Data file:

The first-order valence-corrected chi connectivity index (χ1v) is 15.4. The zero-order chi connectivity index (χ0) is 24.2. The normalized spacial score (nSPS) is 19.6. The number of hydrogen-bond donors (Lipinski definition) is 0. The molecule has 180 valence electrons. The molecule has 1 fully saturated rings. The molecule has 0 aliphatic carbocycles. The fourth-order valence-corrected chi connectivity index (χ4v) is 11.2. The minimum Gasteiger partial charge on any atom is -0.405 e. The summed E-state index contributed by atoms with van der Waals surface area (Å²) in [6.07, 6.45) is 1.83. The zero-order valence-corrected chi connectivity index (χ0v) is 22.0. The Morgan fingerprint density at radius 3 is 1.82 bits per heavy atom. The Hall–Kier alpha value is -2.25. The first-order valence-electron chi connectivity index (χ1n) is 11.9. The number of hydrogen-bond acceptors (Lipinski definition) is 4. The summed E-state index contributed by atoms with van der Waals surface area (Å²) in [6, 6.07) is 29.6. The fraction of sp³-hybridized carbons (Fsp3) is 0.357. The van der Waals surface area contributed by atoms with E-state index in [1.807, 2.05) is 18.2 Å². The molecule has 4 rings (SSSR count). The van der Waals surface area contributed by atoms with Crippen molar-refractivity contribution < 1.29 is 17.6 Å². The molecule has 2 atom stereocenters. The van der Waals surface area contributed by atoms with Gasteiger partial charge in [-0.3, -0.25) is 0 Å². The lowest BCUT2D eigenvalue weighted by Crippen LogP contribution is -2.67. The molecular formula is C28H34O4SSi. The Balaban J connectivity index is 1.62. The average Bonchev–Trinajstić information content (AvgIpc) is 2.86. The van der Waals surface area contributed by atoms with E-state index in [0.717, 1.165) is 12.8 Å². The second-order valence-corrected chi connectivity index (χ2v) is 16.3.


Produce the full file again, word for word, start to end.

The first-order valence-corrected chi connectivity index (χ1v) is 15.4. The zero-order chi connectivity index (χ0) is 24.2. The normalized spacial score (nSPS) is 19.6. The number of hydrogen-bond donors (Lipinski definition) is 0. The molecule has 180 valence electrons. The molecule has 1 fully saturated rings. The molecule has 0 aliphatic carbocycles. The fourth-order valence-corrected chi connectivity index (χ4v) is 11.2. The minimum Gasteiger partial charge on any atom is -0.405 e. The summed E-state index contributed by atoms with van der Waals surface area (Å²) in [6.07, 6.45) is 1.83. The zero-order valence-corrected chi connectivity index (χ0v) is 22.0. The Morgan fingerprint density at radius 3 is 1.82 bits per heavy atom. The Hall–Kier alpha value is -2.25. The first-order valence-electron chi connectivity index (χ1n) is 11.9. The number of hydrogen-bond acceptors (Lipinski definition) is 4. The summed E-state index contributed by atoms with van der Waals surface area (Å²) in [6, 6.07) is 29.6. The fraction of sp³-hybridized carbons (Fsp3) is 0.357. The van der Waals surface area contributed by atoms with E-state index in [1.807, 2.05) is 18.2 Å². The molecule has 4 rings (SSSR count). The van der Waals surface area contributed by atoms with Crippen molar-refractivity contribution < 1.29 is 17.6 Å². The molecule has 2 atom stereocenters. The van der Waals surface area contributed by atoms with Gasteiger partial charge in [-0.3, -0.25) is 0 Å². The lowest BCUT2D eigenvalue weighted by Crippen LogP contribution is -2.67. The molecular formula is C28H34O4SSi. The Balaban J connectivity index is 1.62. The average Bonchev–Trinajstić information content (AvgIpc) is 2.86. The van der Waals surface area contributed by atoms with E-state index in [0.717, 1.165) is 12.8 Å². The second-order valence-corrected chi connectivity index (χ2v) is 16.3.